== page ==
Some ~Own it then OM it~ times in my life:
When my living room looks like Toys ‘R Us and I spend all day cleaning and I never get anywhere –
Own it then OM it.
When the laundry is piled up and the baby is crying and the husband is screaming for more toilet paper –
Own it then OM it.
When I use a car cart at the grocery store and I keep slamming into store shelves because I have no perception of how large the thing really is and my son is screaming to get out because he doesn’t want to ride anymore –
Own it then OM it.
When bath time takes two hours and my son just peed on the rug and my daughter asks for another sip of water every two seconds before bed –
Own it then OM it.
When I’m in the Target check-out line and my daughter is stuffing candy into her pockets and my son is already tearing through an unpurchased bag of M&M’s and my migraine just went into overload –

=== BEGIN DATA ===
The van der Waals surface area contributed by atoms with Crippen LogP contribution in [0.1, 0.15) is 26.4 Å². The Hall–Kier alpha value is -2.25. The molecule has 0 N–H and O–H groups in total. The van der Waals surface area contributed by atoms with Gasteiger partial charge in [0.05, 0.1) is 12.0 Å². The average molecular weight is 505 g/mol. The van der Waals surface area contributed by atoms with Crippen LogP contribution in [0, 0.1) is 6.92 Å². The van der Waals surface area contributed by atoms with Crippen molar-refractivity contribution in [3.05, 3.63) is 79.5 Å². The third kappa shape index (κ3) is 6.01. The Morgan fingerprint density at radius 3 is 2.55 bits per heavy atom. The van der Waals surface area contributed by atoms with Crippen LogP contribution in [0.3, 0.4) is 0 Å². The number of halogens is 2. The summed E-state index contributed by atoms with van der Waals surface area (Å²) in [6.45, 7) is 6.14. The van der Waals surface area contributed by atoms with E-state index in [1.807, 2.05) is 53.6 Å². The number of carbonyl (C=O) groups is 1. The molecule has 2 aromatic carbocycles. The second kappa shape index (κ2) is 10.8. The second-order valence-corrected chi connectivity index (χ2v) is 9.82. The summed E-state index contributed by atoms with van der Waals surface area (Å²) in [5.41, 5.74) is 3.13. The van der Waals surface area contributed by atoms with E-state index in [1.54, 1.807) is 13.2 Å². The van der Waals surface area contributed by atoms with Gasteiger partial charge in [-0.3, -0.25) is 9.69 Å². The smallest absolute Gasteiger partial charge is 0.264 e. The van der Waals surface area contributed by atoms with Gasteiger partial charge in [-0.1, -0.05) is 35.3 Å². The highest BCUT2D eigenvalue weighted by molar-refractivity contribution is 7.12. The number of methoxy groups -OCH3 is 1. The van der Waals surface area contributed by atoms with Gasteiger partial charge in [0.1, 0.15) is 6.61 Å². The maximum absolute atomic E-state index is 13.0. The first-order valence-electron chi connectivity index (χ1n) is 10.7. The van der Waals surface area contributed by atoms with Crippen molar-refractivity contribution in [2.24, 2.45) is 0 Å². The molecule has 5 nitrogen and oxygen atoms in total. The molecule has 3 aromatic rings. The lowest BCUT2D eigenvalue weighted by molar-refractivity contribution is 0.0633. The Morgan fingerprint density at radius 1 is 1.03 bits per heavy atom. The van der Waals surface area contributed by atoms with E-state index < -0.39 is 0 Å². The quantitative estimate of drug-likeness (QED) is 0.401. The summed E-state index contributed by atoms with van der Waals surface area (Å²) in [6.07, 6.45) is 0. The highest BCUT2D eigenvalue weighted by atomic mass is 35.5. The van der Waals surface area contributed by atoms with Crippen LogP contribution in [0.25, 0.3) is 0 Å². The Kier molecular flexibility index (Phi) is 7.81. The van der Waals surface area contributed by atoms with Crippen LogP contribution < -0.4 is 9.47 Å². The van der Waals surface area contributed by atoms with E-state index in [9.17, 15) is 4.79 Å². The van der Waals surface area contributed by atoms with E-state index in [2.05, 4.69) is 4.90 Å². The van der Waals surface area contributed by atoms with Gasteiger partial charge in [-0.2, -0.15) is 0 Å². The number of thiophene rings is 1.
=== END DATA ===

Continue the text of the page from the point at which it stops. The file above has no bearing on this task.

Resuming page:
Own it then OM it.
When my iPhone alarm is set, but my phone is on silent and I sneeze after putting on mascara and I just find out the toilet is plugged as I sit my a** down –
Own it then OM it.
Here are some of my BEST Own it then OM it moments:
- When I look at my kids and realize how lucky I am and what a blessing they are in my life.
- When I get hugs and kisses and artwork made from noodles and the sweetest giggles from too many tickles.
- When I watch them grow and thank God for their health and cherish the milestones they reach every day.
- When I hear them say, “mom mom mom mom mom mom mom mom mom mom mom mom.”
- When I cuddle them at night and tell bedtime stories and watch them fall asleep.
This list could go on and on. I have so many more Own it then OM it moments that I couldn’t possibly write them all down!
Please comment below and share some of yours, good or bad!
Have a great weekend.